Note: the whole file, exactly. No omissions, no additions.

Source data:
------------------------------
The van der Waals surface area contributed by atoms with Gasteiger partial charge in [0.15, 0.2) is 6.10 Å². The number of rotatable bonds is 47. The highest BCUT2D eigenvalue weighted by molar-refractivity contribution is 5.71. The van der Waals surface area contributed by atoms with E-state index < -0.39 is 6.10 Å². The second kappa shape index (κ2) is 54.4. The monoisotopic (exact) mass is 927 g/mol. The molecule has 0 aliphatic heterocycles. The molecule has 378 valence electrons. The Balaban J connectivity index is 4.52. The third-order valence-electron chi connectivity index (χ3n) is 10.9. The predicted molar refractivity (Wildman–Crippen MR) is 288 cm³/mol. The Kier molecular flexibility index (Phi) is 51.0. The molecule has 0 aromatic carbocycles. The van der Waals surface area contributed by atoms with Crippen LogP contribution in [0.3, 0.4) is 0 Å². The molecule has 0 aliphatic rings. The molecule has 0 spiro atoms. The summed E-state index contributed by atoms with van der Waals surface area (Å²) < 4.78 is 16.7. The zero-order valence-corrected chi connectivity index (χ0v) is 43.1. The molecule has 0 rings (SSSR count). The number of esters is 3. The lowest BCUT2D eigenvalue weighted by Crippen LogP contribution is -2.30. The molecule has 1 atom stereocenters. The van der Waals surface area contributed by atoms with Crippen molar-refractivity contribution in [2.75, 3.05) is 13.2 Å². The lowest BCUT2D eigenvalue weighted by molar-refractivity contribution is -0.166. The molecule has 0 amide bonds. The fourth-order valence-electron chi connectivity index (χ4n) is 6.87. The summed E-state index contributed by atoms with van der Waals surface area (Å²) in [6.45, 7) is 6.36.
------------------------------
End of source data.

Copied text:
The van der Waals surface area contributed by atoms with Gasteiger partial charge in [0.15, 0.2) is 6.10 Å². The number of rotatable bonds is 47. The highest BCUT2D eigenvalue weighted by molar-refractivity contribution is 5.71. The van der Waals surface area contributed by atoms with E-state index < -0.39 is 6.10 Å². The second kappa shape index (κ2) is 54.4. The monoisotopic (exact) mass is 927 g/mol. The molecule has 0 aliphatic heterocycles. The molecule has 378 valence electrons. The Balaban J connectivity index is 4.52. The third-order valence-electron chi connectivity index (χ3n) is 10.9. The predicted molar refractivity (Wildman–Crippen MR) is 288 cm³/mol. The Kier molecular flexibility index (Phi) is 51.0. The molecule has 0 aromatic carbocycles. The van der Waals surface area contributed by atoms with Crippen LogP contribution in [0.3, 0.4) is 0 Å². The molecule has 0 aliphatic rings. The molecule has 0 spiro atoms. The summed E-state index contributed by atoms with van der Waals surface area (Å²) < 4.78 is 16.7. The zero-order valence-corrected chi connectivity index (χ0v) is 43.1. The molecule has 0 rings (SSSR count). The number of esters is 3. The lowest BCUT2D eigenvalue weighted by Crippen LogP contribution is -2.30. The molecule has 1 atom stereocenters. The van der Waals surface area contributed by atoms with Crippen molar-refractivity contribution in [2.75, 3.05) is 13.2 Å². The lowest BCUT2D eigenvalue weighted by molar-refractivity contribution is -0.166. The molecule has 0 amide bonds. The fourth-order valence-electron chi connectivity index (χ4n) is 6.87. The summed E-state index contributed by atoms with van der Waals surface area (Å²) in [6.45, 7) is 6.36.